‘Radon maps’ is a term that frequently crops up when talking about the risk of radon. A radon map provides a general picture of the areas where there is a risk of high radon levels. These maps are available at both national and regional levels. However, the problem with a radon map is the false sense of security it can give regarding a specific building.
Despite this, Radonova is seeing a growing number of cases where private individuals and workplaces are using radon maps to try to determine the radon level in their specific indoor environment.
“Radon maps are designed to be used when you want a more general geographic breakdown of low-risk and high-risk zones. It is, however, very difficult to draw any reliable conclusions from these about radon levels inside a particular building,” comments Bill Rounds, President at Radonova.
“The relevant authorities and experts often have good knowledge of the applications for which radon maps can be used. Problems tend to arise when the general public draw conclusions from the maps about radon levels in their own home.”
This is why radon maps do not show radon levels in a specific building.
Below are some of the reasons why radon maps are not a reliable tool for determining radon levels in a specific building.
Radon maps do not show local variations
When producing a radon map, very few measurements are performed in a specific area. Radon levels can vary significantly in such a large area and even between buildings on the same street. Indoor radon levels largely depend on the building’s construction and the air permeability of the soil, which can vary locally.
There is no standard for the production of radon maps
To produce a radon map, measurement data is either obtained by measuring ground radon levels or using data from indoor measurements in the area. With ground radon measurements, there are no clear links between the level of radon in the ground and indoor radon levels. There is certainly an increased risk with high ground radon levels, but other factors, such as construction technology, can have a greater impact.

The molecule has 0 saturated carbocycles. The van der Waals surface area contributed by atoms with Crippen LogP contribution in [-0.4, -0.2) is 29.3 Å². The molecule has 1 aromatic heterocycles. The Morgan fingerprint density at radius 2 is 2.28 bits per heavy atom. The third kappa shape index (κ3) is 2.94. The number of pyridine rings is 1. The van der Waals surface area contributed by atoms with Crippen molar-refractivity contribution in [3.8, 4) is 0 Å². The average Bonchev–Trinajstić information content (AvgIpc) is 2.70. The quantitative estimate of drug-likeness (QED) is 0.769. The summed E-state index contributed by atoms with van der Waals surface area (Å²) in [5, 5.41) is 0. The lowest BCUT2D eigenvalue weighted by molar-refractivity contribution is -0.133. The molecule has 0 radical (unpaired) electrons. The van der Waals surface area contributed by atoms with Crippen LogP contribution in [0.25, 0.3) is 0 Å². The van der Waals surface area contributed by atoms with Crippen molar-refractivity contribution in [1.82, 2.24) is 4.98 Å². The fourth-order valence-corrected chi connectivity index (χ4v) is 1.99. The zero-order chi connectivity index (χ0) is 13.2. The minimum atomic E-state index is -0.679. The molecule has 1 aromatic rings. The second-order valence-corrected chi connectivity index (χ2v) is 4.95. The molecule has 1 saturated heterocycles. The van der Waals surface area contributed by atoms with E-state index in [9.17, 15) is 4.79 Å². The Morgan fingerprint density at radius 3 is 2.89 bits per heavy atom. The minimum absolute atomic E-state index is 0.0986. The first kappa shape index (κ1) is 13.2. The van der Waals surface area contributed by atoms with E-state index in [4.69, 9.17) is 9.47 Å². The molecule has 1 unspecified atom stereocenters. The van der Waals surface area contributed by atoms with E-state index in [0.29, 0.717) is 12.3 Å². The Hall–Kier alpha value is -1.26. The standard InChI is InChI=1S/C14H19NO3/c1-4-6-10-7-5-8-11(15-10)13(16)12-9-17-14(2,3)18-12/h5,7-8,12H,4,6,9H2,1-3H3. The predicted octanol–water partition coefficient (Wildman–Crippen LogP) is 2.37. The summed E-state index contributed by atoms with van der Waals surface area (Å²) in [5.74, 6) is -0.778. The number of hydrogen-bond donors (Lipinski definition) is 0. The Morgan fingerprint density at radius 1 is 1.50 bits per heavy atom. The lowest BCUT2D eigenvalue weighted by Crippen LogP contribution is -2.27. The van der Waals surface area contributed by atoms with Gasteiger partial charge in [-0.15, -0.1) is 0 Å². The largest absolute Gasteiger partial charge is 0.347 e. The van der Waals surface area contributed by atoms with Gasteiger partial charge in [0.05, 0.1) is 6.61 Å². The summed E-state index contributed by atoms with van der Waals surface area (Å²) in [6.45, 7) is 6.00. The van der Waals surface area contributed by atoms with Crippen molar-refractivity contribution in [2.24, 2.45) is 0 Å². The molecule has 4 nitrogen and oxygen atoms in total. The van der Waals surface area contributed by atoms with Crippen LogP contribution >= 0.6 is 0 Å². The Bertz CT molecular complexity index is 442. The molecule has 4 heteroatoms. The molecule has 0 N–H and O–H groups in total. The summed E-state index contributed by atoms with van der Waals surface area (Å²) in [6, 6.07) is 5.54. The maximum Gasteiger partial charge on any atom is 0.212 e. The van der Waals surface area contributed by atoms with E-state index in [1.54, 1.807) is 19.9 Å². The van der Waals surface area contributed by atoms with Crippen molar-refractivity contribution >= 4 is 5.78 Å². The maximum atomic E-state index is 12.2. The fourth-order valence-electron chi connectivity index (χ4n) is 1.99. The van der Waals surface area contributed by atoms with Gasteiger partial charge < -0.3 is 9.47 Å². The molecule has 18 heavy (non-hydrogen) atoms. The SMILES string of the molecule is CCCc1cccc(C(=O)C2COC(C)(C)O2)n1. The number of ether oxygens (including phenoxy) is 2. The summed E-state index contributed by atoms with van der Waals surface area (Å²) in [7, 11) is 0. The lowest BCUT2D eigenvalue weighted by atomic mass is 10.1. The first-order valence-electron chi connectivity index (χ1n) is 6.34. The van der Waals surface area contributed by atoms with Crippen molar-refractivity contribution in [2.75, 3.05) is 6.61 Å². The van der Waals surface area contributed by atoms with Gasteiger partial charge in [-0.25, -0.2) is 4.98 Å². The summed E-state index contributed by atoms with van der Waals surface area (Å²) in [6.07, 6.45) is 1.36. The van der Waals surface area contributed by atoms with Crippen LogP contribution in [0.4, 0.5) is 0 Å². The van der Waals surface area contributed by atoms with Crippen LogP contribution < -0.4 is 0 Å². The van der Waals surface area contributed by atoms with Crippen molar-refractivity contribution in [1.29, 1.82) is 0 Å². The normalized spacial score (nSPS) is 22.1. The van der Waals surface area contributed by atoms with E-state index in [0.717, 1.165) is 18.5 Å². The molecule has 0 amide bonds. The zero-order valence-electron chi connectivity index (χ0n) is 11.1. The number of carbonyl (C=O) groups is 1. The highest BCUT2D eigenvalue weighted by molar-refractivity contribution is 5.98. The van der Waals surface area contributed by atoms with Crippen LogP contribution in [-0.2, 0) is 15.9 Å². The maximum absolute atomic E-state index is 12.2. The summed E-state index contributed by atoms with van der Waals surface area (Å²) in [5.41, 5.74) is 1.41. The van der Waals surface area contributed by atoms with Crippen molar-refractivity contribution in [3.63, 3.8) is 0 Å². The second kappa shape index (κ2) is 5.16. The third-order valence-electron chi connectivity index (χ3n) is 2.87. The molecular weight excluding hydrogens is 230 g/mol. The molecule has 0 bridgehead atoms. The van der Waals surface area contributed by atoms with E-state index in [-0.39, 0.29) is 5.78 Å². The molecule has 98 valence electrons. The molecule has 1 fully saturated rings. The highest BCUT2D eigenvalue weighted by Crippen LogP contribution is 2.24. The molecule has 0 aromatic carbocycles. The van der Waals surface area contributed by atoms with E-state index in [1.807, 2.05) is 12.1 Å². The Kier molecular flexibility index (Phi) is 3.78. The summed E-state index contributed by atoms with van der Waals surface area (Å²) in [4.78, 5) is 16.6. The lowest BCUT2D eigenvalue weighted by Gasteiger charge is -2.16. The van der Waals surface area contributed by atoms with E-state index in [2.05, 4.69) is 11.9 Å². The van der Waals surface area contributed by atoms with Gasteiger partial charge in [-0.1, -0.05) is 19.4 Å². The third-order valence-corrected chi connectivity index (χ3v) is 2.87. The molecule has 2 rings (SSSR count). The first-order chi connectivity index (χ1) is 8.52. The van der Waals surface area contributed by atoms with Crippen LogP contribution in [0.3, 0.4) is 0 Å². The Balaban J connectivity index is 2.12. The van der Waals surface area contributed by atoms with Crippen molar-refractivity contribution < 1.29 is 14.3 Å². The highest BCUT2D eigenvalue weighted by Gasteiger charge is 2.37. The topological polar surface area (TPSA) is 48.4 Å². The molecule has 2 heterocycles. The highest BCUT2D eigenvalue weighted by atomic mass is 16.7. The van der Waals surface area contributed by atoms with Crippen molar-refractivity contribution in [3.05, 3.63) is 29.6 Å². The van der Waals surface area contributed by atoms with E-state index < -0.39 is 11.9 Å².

However, if the radon map is based on indoor measurements, then the results are heavily dependent on the type of building structure where the measurement was recorded. This in turn need not be relevant in any way for another building close by.
Radon can be emitted by building materials
Radon maps use an accumulative average to represent an area’s general risk and cannot account for individual factors. For example, building materials like blue lightweight concrete used in foundations and aesthetic upgrades that incorporate natural stone emit radon and has the potential to impact results. Because this can cause outliers in “low” radon areas, it’s important to measure each building regardless of its location on a radon map.
The maps can be generated from old data
Measured radon levels are to some extent ‘perishable’. A measurement taken from a few years ago, for example, is no longer reliable. A lot may have happened over the years in and around the building in question to change radon levels. Modernizations, changes to ventilation, and groundwork are just a few examples of factors that can have a major impact on indoor radon levels.
“With this in mind, you shouldn’t rely on radon maps if you want to know what the radon levels are in a specific building. Even if you live in an area that is defined on the radon map as a low-risk zone, there may still be very high radon levels indoors. Given that radon, after smoking, is the most common cause of lung cancer, there is every reason not to rely on this type of map when trying to determine radon levels in the home and at workplaces,” concludes Bill Rounds.
Measure in the building
The only way to get a reliable picture of radon levels in indoor air is to measure them. This can be done in an affordable manner using radon detectors. Radon maps still have a role to play, however, as they can provide the authorities with an overview that makes it easier to prioritize inspection efforts.
For more information on radon and radon measurement visit www.radonova.com.
For more information, please contact Bill Rounds, President of Radonova
Phone: +1.331.814.2201, E-mail: firstname.lastname@example.org